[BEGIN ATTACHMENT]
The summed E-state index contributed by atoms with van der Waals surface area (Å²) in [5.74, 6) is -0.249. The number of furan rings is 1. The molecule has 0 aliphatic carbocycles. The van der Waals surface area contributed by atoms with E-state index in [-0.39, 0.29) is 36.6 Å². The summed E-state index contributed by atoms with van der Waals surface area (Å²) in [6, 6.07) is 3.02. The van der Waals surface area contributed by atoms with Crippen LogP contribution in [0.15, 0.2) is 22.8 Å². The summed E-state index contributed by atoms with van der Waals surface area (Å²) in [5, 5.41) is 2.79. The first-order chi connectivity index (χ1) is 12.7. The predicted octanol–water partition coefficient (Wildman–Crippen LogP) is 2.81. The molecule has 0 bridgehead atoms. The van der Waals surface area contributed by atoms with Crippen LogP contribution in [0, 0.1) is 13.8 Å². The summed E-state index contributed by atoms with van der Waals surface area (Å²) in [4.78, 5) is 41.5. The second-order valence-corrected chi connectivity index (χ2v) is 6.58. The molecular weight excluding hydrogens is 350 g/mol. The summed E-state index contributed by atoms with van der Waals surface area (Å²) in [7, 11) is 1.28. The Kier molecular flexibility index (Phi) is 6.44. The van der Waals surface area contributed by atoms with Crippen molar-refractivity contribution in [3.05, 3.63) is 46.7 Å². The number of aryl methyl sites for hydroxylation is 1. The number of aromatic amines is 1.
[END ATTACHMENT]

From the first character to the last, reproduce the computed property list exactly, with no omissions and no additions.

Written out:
The summed E-state index contributed by atoms with van der Waals surface area (Å²) in [5.74, 6) is -0.249. The number of furan rings is 1. The molecule has 0 aliphatic carbocycles. The van der Waals surface area contributed by atoms with E-state index in [-0.39, 0.29) is 36.6 Å². The summed E-state index contributed by atoms with van der Waals surface area (Å²) in [6, 6.07) is 3.02. The van der Waals surface area contributed by atoms with Crippen LogP contribution in [0.15, 0.2) is 22.8 Å². The summed E-state index contributed by atoms with van der Waals surface area (Å²) in [5, 5.41) is 2.79. The first-order chi connectivity index (χ1) is 12.7. The predicted octanol–water partition coefficient (Wildman–Crippen LogP) is 2.81. The molecule has 0 bridgehead atoms. The van der Waals surface area contributed by atoms with Crippen LogP contribution in [0, 0.1) is 13.8 Å². The summed E-state index contributed by atoms with van der Waals surface area (Å²) in [4.78, 5) is 41.5. The second-order valence-corrected chi connectivity index (χ2v) is 6.58. The molecular weight excluding hydrogens is 350 g/mol. The summed E-state index contributed by atoms with van der Waals surface area (Å²) in [7, 11) is 1.28. The Kier molecular flexibility index (Phi) is 6.44. The van der Waals surface area contributed by atoms with Crippen molar-refractivity contribution in [3.05, 3.63) is 46.7 Å². The number of aryl methyl sites for hydroxylation is 1. The number of aromatic amines is 1.